Culture at the Crossroads in Pas-de-Calais

  • Beffroi de Calais

    © P. MORES

    Beffroi de Calais

    © P. MORES

Culture at the Crossroads in Pas-de-Calais Wimereux fr

Situated just 26 miles from Dover, the Côte d’Opale coastline from Dunkerque to Calais and Boulogne has played host to many different cultures over the centuries, including several would-be conquerors.

On the one hand, Julius Caesar chose what is today the seaside resort of Ambleteuse to dock his armada while preparing his English conquest, and centuries later, Napoleon set up camp between Blériot and Boulogne harbouring the same intentions. On the other, the British did their share of invading Pas-de-Calais as well, and succeeded in keeping the territory for a hundred years. The battle of Agincourt, celebrated by Shakespeare’sHenry V took place in the village of Azincourt near Hesdin and the sumptuous feasts and displays of force between Henry VIII and François I took place at the Field of the Cloth of Gold outside of Calais, between Guines and Ardres.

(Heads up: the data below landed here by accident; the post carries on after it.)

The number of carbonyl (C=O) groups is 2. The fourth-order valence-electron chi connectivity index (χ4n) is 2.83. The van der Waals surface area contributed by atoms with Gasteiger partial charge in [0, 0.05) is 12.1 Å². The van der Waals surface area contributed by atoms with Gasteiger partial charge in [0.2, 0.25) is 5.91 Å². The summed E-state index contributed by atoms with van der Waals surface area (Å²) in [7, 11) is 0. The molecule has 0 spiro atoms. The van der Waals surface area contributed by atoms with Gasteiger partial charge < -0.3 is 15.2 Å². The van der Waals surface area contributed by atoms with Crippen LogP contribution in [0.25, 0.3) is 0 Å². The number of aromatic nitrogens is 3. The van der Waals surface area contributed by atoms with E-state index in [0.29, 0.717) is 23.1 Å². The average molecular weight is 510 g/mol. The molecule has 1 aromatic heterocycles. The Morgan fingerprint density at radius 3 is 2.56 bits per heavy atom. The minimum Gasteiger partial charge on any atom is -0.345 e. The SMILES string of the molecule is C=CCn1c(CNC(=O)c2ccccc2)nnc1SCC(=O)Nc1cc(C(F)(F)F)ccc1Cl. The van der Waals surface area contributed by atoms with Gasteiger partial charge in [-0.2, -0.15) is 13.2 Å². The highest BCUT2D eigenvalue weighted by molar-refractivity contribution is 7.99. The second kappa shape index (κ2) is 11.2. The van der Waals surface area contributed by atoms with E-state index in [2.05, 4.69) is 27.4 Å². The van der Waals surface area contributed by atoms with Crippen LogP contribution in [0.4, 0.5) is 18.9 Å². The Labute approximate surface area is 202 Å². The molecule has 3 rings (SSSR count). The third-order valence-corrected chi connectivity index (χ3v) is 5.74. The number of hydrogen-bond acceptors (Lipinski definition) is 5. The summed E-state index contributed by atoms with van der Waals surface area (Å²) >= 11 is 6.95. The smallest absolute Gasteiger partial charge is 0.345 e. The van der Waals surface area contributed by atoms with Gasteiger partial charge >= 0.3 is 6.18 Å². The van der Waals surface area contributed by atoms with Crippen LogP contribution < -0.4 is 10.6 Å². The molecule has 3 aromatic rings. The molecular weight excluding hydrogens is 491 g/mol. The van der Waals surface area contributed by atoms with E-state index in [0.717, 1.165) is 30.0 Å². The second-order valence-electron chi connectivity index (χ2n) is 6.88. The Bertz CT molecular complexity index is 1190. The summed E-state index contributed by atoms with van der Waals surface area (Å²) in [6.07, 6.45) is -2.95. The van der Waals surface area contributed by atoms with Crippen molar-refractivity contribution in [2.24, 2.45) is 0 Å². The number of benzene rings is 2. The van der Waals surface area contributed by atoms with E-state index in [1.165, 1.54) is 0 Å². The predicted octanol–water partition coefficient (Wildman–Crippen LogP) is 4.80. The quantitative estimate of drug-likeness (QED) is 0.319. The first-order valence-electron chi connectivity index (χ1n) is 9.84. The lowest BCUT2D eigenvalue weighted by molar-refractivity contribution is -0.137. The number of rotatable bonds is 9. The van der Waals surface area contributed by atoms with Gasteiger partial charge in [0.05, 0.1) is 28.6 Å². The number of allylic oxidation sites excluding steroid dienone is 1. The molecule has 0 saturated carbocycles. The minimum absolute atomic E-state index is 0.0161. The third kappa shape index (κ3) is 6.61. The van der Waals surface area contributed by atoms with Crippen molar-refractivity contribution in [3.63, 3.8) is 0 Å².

Charles V of Spain also made towns such as Arras and Hesdin Spanish for a spell, while St. Omer and parts of the Nord were Flemish during the 17th -century reign of the Sun King Louis XIV.

The more recent history of World Wars I and II placed Pas-de-Calais at the heart of the conflicts as the Germans built a wall of bunkers along the coast and began to introduce the terrifying flying bombs V1 and V2. The local paper La Voix du Nord (the Voice of the North) was initially published by the French résistance which was particularly strong here.

It is no surprise, then, that local architecture reflects a mixture of styles from Anglo Norman in the coastal resorts, to Art Deco and Flemish-style architecture in the cities, as well as some exciting post WWII constructions. A wealth of museums, visitor centers and guided tours reveal this heritage to visitors in search of cultural inspiration.

Relive the Hundred Years War at the Center of Medieval History in Azincourt and the Musée de la Tour de l’Horloge in Guînes, or evoke the spirit of WWI in Arras, whose 10th-century underground galleries  which now hold the Wellington Quarry museum – were headquarters to 10,000 British soldiers. Gaze in awe at Saint Omer’s “Notre Dame” cathedral or marvel at the extraordinary baroque architecture of Béthune. And Boulogne-sur-Mer is not only a popular shopping destination, but also big favorite with art and history lovers.

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